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RE: Thanks to three list members

First, I should say that I'm not dipping into the conversations 
that preceded your response and I don't think I need to since you 
have set off in a new direction.

It seems to me that you have things backwards.  Scholarly 
resource consumption almost never involves reading the whole 
work.  When most people do research, they will generally scan 
hundreds of articles, tables of contents, bibliographies, and so 
on to get further research ideas, develop awareness of the scope 
of problems, determine who is doing the good work and who is 
retreading, etc.  In fact, one complaint I've heard quite a bit 
is that circulation figures don't capture the substantial and 
important usage of collections that don't circulate (and 
complementarily, one use by one scholar might be enough to 
justify the collection if the use is valuable to the community).

Frankly, as more and more work becomes more efficiently available 
online, more and more work can be efficiently assessed for 
further usage.  This is a huge boon to research and does involve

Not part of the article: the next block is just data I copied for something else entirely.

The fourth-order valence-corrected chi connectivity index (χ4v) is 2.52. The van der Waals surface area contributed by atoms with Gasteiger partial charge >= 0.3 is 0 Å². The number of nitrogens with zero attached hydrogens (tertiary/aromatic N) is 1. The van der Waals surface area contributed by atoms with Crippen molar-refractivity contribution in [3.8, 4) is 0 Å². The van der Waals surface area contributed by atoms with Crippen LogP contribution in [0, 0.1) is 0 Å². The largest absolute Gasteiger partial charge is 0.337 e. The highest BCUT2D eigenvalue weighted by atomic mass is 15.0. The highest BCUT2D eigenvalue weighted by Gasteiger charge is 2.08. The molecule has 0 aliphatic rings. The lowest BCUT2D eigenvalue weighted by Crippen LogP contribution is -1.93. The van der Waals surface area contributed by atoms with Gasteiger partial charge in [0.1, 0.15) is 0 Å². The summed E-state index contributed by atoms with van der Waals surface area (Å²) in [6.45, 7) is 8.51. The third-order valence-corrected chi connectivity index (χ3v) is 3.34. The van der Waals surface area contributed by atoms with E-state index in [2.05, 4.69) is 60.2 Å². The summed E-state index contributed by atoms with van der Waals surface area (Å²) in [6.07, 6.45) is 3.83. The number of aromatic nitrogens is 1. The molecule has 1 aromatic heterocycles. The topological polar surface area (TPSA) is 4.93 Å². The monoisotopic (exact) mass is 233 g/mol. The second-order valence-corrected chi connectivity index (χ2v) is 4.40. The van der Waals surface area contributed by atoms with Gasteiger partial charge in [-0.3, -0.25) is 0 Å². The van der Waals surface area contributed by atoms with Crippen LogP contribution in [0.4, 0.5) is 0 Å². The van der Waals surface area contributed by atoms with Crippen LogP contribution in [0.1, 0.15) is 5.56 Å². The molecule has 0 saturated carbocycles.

real and substantial consumption although it doesn't fit your 
more idle definition.

Academic libraries exist in large part to enable the scholarly 
community to do their research as efficiently as possible. 
Despite what you might read in your own writing, circulation and 
usage are up everywhere.  I personally doubt direct marketing 
will ever compete with what libraries do because of the overhead. 
In surveys, the acquisitions role of libraries is consistently 
valued at the highest end of satisfaction by scholars, and access 
services are catching up.  On campuses using the new discovery 
interfaces, access satisfaction seems to be very high 
(anecdotally), while next gen ILSs are just around the corner -- 
one development priority is to allow more granular search and 
access (chapters, figures, etc.), as well as search and access 
services to more types of electronic resources (data sets, 
workflows, blogs, wikis).  In other words, grazing/ scanning/ 
assessment activities are becoming ever more viable, useful, and 
likely, especially as new discovery interfaces will allow more 
context browsing or wandering via linked data.  (Just one 
tangential point of interest:  with tagging and recommender 
services, some level of validation will be occurring without a 
commercial host to intermediate.)

The sponsors of the variety of open access initiatives actually 
seem to be paying attention to what we're learning from the 
market research and observation conducted by libraries and the 
automation vendors who service libraries.  On the other hand, it 
is true that some commercial publisher license and pricing models 
show they haven't even thought about how research is conducted 
this century ... it ain't anything like wandering around your 
bookstore for idle reading matter ... and it's just going to keep